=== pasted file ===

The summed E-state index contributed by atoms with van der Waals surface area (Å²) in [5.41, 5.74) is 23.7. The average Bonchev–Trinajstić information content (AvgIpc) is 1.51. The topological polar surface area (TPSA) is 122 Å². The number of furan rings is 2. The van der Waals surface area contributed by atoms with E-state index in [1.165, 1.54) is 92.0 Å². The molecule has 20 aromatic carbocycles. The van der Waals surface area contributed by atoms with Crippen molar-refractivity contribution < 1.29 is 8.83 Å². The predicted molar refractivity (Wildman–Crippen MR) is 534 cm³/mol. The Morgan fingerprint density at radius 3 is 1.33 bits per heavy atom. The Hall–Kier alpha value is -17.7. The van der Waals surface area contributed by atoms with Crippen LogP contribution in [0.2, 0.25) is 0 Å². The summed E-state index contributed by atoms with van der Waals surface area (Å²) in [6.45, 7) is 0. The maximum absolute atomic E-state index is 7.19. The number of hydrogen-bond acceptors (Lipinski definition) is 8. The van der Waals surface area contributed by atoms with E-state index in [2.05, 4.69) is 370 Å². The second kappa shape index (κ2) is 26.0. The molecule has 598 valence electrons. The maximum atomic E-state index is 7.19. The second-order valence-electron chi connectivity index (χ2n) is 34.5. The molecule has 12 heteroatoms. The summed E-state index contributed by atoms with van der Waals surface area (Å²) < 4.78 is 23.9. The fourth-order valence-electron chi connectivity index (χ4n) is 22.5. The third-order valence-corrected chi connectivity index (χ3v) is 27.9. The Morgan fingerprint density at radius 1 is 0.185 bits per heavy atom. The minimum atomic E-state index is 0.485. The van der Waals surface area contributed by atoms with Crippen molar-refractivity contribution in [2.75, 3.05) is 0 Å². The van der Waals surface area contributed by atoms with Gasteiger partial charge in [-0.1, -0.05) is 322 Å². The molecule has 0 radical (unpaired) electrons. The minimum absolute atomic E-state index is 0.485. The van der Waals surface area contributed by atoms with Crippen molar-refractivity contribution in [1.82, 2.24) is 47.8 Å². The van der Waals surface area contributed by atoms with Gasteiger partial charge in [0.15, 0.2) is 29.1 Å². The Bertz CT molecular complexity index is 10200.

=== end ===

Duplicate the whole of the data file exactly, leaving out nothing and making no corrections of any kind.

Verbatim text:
The summed E-state index contributed by atoms with van der Waals surface area (Å²) in [5.41, 5.74) is 23.7. The average Bonchev–Trinajstić information content (AvgIpc) is 1.51. The topological polar surface area (TPSA) is 122 Å². The number of furan rings is 2. The van der Waals surface area contributed by atoms with E-state index in [1.165, 1.54) is 92.0 Å². The molecule has 20 aromatic carbocycles. The van der Waals surface area contributed by atoms with Crippen molar-refractivity contribution < 1.29 is 8.83 Å². The predicted molar refractivity (Wildman–Crippen MR) is 534 cm³/mol. The Morgan fingerprint density at radius 3 is 1.33 bits per heavy atom. The Hall–Kier alpha value is -17.7. The van der Waals surface area contributed by atoms with Crippen LogP contribution in [0.2, 0.25) is 0 Å². The summed E-state index contributed by atoms with van der Waals surface area (Å²) in [6.45, 7) is 0. The maximum absolute atomic E-state index is 7.19. The number of hydrogen-bond acceptors (Lipinski definition) is 8. The van der Waals surface area contributed by atoms with E-state index in [2.05, 4.69) is 370 Å². The second kappa shape index (κ2) is 26.0. The molecule has 598 valence electrons. The maximum atomic E-state index is 7.19. The second-order valence-electron chi connectivity index (χ2n) is 34.5. The molecule has 12 heteroatoms. The summed E-state index contributed by atoms with van der Waals surface area (Å²) < 4.78 is 23.9. The fourth-order valence-electron chi connectivity index (χ4n) is 22.5. The third-order valence-corrected chi connectivity index (χ3v) is 27.9. The Morgan fingerprint density at radius 1 is 0.185 bits per heavy atom. The minimum atomic E-state index is 0.485. The van der Waals surface area contributed by atoms with Crippen molar-refractivity contribution in [2.75, 3.05) is 0 Å². The van der Waals surface area contributed by atoms with Gasteiger partial charge in [-0.1, -0.05) is 322 Å². The molecule has 0 radical (unpaired) electrons. The minimum absolute atomic E-state index is 0.485. The van der Waals surface area contributed by atoms with Crippen molar-refractivity contribution in [1.82, 2.24) is 47.8 Å². The van der Waals surface area contributed by atoms with Gasteiger partial charge in [0.15, 0.2) is 29.1 Å². The Bertz CT molecular complexity index is 10200.